We rented a crane to put the roof frames up. It was scheduled to come on Thursday morning.
On Wednesday morning, we stopped by Kreps Ranch to borrow their bucket truck. It had some trouble starting up. The cattle dogs were not impressed as we waited for the battery to charge. The truck eventually fired up, and Sam got a brief lesson before driving it to our property.
The bucket truck would optimize our time with the crane. Sam could be on one side of the building in the bucket truck while John is on the opposite side in the scissor lift. Then, they wouldn’t have to drive the scissor lift back and forth ten times for each roof peak.
Sam was so excited about the tuck and practiced operating it while we waited for the steel. He looked like a kid on Christmas morning. Do the power company employees look that happy?
The reworked roof frames arrived later that morning, as promised. They appeared to be cut at the correct angle this time. We were just about to start assembling the roof peaks when we got a call from the crane rental company. The crane just broke down and it might take two weeks to fix!
I spent the rest of the afternoon calling about 50 crane rental places (even some as far as Portland), and everyone was booked solid for 2-3 weeks! Sam and I got a few more contacts and kept bothering people. Finally, someone came through- Chris, an artist outside of Hood River, had a small boom truck and was available that weekend!
But… the thermostat on his truck needed to be replaced before he could drive it. And… his mechanic was out of town! At this point, we had no choice but to wait.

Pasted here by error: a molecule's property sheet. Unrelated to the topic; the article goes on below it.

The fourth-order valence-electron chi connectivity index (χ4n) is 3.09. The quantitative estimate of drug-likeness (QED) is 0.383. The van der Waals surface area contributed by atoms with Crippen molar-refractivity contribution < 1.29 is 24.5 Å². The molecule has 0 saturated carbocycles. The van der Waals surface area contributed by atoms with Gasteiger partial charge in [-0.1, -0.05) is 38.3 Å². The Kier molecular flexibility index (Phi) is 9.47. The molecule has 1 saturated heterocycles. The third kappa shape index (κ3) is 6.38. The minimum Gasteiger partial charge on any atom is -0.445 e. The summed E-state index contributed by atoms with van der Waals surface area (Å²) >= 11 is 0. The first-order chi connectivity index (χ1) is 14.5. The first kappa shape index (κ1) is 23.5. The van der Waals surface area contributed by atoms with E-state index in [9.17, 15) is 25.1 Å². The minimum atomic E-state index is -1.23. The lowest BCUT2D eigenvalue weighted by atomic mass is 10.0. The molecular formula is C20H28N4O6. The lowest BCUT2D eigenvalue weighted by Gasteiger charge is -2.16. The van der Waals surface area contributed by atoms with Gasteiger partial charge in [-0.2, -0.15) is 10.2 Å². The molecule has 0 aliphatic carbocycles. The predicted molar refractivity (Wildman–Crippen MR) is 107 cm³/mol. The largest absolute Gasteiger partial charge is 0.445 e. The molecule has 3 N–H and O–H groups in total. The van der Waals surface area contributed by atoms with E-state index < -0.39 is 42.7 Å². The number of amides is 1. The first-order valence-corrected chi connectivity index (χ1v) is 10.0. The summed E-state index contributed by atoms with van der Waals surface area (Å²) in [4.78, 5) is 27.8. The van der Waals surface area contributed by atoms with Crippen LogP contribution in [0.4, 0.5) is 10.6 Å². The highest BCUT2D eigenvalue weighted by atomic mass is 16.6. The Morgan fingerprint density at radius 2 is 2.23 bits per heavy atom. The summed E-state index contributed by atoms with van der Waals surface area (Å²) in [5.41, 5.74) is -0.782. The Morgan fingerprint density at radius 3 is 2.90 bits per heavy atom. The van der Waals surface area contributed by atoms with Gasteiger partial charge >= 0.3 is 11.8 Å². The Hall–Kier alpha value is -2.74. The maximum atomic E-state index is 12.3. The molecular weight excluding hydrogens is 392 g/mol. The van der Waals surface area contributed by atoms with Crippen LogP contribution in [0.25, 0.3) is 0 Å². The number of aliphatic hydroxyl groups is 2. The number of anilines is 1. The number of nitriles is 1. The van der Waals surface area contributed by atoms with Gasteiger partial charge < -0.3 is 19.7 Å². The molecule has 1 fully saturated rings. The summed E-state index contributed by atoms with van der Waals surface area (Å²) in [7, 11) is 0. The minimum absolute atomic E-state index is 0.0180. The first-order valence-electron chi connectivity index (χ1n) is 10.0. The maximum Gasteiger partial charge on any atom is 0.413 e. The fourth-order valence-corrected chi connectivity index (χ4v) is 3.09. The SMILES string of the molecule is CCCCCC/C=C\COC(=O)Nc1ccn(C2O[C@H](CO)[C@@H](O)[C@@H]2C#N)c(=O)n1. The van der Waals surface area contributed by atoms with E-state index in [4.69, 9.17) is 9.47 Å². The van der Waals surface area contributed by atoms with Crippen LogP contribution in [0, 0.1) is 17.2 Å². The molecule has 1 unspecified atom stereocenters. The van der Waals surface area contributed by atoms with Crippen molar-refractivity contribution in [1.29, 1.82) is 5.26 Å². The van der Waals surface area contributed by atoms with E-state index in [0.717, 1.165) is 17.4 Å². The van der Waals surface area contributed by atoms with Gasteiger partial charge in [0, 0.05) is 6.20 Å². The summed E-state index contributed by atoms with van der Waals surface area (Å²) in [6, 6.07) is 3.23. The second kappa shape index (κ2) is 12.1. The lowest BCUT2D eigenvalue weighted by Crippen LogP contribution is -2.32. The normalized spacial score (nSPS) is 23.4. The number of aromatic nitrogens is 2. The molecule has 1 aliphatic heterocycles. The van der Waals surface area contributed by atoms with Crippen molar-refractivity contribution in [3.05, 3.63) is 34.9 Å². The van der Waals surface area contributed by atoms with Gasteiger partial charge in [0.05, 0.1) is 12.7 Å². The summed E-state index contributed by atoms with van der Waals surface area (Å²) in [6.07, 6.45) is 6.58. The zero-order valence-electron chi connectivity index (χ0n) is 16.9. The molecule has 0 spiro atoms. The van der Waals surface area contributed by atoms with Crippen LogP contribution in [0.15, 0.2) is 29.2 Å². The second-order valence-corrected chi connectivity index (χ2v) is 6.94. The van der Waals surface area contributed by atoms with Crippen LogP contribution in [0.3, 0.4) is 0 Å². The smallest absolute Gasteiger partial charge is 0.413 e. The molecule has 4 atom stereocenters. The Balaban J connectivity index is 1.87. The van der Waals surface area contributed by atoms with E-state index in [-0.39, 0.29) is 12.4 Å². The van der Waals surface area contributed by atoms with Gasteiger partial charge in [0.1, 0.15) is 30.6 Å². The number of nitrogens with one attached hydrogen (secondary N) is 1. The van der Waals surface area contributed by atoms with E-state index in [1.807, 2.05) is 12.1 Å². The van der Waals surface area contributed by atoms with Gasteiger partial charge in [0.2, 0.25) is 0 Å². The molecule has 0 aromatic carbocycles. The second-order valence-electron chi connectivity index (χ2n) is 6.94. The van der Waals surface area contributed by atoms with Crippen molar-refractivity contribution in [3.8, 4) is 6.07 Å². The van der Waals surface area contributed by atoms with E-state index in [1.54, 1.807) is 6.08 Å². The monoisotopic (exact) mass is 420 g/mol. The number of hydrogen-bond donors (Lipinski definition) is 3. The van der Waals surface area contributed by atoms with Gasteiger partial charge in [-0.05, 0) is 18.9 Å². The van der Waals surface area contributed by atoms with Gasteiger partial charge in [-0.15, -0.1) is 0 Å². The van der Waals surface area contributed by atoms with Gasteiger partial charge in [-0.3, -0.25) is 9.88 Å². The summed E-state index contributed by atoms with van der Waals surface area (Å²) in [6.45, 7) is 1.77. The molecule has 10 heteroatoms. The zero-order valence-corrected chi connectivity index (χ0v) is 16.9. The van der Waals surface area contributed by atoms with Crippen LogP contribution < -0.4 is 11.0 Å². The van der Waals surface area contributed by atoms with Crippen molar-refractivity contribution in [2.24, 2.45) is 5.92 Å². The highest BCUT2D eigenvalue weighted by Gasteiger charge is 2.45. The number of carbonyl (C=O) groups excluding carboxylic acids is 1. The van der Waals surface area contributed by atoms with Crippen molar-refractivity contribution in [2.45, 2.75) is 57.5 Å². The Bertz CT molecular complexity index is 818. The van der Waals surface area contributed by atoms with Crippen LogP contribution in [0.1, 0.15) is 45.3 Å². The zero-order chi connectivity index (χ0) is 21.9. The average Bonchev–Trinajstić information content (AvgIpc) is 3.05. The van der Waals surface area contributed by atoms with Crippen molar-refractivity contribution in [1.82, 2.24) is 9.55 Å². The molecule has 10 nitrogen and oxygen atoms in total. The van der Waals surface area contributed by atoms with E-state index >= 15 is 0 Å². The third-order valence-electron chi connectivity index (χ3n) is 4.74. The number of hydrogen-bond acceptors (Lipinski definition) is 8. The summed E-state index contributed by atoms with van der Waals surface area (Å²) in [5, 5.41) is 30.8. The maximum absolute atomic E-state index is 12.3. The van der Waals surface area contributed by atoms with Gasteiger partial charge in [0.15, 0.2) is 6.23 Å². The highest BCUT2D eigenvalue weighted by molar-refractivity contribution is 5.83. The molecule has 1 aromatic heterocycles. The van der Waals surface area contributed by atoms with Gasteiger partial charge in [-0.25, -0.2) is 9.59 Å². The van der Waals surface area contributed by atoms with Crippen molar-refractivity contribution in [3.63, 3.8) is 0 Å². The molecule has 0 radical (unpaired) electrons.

In the meantime, we started working on our bridge crane that will live in the shop. We purchased the used Demag crane over a year ago, designed our building around it, and it has been sitting outside since.
First, we mounted brackets/shelves to the steel columns for the crane beams to sit on. We used the laser to make sure they were all level.
The crane beams run the length of the shop. Rails (similar to railroad tracks) sit on top of the crane beams, and the crane itself bridges the two beams and rolls along the rails.
We cleaned up the crane components before installing them. We began by pressure washing the Ronald McDonald beams. Then we sanded them to get as much of the old flaking paint off as possible. The last step was wire brushing the ends that need to be welded.
Sam and I prepared the rails earlier this year. Sam ground the rust off, and I painted them. None of these tasks were fun, but we got everything cleaned up. Ideally, we would have repainted everything, but we didn’t have time.
We placed two of the crane beams inside the shop to see how they would fit.
Then, we set them up on the brackets. We used wooden blocks to space the yellow beams out from the columns. This also made sure that the beams were parallel.
We’re still making progress, but we’re on the verge of a major set back if we don’t get the roof up. Optimistically, we are banking on getting Chris’s crane over the weekend.